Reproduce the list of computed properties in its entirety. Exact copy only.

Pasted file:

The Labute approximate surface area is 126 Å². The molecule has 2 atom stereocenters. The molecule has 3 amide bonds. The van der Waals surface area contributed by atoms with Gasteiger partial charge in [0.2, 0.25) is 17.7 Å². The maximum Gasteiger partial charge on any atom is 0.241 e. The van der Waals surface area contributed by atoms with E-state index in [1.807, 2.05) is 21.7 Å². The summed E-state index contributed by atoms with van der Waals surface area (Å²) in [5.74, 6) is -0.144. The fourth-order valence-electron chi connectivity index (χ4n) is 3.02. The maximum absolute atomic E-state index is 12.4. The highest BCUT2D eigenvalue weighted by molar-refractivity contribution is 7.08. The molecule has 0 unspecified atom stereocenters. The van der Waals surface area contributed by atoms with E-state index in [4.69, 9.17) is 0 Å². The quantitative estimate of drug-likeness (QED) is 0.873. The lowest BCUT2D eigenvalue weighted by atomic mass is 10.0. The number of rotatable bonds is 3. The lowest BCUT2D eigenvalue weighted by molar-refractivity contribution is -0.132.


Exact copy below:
The Labute approximate surface area is 126 Å². The molecule has 2 atom stereocenters. The molecule has 3 amide bonds. The van der Waals surface area contributed by atoms with Gasteiger partial charge in [0.2, 0.25) is 17.7 Å². The maximum Gasteiger partial charge on any atom is 0.241 e. The van der Waals surface area contributed by atoms with E-state index in [1.807, 2.05) is 21.7 Å². The summed E-state index contributed by atoms with van der Waals surface area (Å²) in [5.74, 6) is -0.144. The fourth-order valence-electron chi connectivity index (χ4n) is 3.02. The maximum absolute atomic E-state index is 12.4. The highest BCUT2D eigenvalue weighted by molar-refractivity contribution is 7.08. The molecule has 0 unspecified atom stereocenters. The van der Waals surface area contributed by atoms with E-state index in [4.69, 9.17) is 0 Å². The quantitative estimate of drug-likeness (QED) is 0.873. The lowest BCUT2D eigenvalue weighted by atomic mass is 10.0. The number of rotatable bonds is 3. The lowest BCUT2D eigenvalue weighted by molar-refractivity contribution is -0.132.